You might find it weird or funny to see the couple stand and pose for shots that look anything but candid. However, you must realise that this is being done for a reason. The bride and groom have been preparing for this day for a very long time and would certainly want their outfit to stand out. While we have dialogue from bytes, the wedding video has to show the bride as a dreamy girl which is why candid shots must be included. Portrait shots also make for a fantastic introduction shot or fillers after shots with a lot of dialogue. 

What we see less of 

The lack of the venue’s presence in wedding videos can be telling, but it’s something that is decided according to the destination. For example, at a beach wedding in Goa or one in a palace in Rajasthan, it goes without saying that certain clips of the property will be present to elevate the wedding video. If the location is grand, there’s a good chance that you’ll see a drone shot of the property from above, which sets the tone for the extravagance that follows. A good wedding video production company would always show elements of the property, the city, and the venue and combine that with shots of the couple.

Wedding videos have reached the point where the food and its arrangement aren’t included. The current generation is all about capturing the candid and the emotions. On the other hand, there exist food-obsessed couples who don’t just want the food at the wedding to taste good but to look great as well. In those cases, it’s important to get a videographer who understands food.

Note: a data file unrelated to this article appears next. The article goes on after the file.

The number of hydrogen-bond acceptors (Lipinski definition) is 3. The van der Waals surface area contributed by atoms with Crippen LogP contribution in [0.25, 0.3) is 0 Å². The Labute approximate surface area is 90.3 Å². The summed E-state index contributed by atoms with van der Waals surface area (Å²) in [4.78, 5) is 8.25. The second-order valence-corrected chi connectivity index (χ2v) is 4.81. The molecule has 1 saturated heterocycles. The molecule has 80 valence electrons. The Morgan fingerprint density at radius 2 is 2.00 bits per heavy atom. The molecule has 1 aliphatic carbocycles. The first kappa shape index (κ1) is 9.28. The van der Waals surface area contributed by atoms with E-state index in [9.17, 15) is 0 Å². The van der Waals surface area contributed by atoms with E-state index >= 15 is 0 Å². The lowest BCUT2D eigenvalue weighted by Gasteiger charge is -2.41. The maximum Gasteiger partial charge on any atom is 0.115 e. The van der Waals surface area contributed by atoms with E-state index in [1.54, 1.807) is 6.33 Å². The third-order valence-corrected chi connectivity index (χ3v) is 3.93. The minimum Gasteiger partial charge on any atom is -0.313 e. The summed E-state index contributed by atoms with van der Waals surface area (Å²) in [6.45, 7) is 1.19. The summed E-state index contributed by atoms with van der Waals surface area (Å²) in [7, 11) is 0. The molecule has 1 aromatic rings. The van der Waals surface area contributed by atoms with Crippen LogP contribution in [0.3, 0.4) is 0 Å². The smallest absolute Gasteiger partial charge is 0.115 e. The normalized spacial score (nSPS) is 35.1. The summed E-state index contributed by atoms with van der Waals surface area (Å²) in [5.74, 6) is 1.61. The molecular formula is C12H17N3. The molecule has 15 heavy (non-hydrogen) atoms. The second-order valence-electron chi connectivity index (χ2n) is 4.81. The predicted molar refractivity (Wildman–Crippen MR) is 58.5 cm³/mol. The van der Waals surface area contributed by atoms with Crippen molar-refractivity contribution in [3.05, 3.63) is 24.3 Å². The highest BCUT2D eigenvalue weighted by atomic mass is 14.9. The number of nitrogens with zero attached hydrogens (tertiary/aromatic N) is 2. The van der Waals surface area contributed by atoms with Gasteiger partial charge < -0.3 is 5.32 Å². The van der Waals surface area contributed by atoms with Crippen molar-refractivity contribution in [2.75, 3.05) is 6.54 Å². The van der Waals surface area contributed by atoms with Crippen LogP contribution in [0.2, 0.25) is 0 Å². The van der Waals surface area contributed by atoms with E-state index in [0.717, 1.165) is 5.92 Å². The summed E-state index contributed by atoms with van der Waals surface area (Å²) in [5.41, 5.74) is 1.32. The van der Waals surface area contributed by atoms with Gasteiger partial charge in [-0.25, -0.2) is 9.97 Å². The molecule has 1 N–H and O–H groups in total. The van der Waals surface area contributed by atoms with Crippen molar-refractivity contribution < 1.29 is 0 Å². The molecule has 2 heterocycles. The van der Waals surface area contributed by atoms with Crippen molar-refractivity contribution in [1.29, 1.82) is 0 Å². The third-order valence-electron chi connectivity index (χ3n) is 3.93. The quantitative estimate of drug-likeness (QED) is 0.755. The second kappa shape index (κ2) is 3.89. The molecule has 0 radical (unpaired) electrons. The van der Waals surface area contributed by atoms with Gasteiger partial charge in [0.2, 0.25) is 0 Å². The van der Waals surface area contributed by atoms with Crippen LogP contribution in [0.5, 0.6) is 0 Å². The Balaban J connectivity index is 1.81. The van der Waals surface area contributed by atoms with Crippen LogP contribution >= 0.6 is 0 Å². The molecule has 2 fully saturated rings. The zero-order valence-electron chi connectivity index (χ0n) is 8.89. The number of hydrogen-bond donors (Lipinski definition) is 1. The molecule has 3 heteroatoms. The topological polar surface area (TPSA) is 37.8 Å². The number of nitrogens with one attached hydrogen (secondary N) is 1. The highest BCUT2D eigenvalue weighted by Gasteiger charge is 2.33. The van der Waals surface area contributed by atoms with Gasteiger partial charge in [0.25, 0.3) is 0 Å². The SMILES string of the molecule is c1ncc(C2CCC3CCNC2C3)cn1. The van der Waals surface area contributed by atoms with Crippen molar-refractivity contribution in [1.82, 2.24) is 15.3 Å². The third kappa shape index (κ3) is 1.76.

Getting ready never looked better on camera

A wedding video, much like any other video, narrates a story. And that requires a good right build-up to the main narrative. This is exactly why almost every wedding video these days includes shots of the bride and groom getting ready for the most special day in their life. If you just start with the bride’s entry, it’ll fail to evoke a curiosity within the viewer to see how she’s looking at the end. Videographers want to slowly get to the point where she walks into the scene and sees everyone have all eyes on her. On the other hand, you can get the groom with his gang of boys chilling as they get ready for the baaraat. It’s also a pleasant surprise for the couple when they see how they looked when getting ready. 

Emotions and reactions 

These two words are the answer to ‘What makes a good wedding video?’. The groom's reaction to watching his bride walk down the aisle is a priceless moment that absolutely needs to be in the video. Ceremonies are important, but a wedding is so much more than that. A ceremony gives the wedding video a sense of direction and lets the cameraperson know that there is a possibility of a moment happening right there. A sangeet ceremony may happen, but the entries and performances are different. And that’s where those shootings have to come in and stand out.

Inputs by Sanyogita Sao and Apoorv Mohan Shrivastava from Plush Affairs and Jayant Chhabra and Shruti Khanna, the founders of Cupcake Productions 

Image credits: Plush Affairs and Cupcake Productions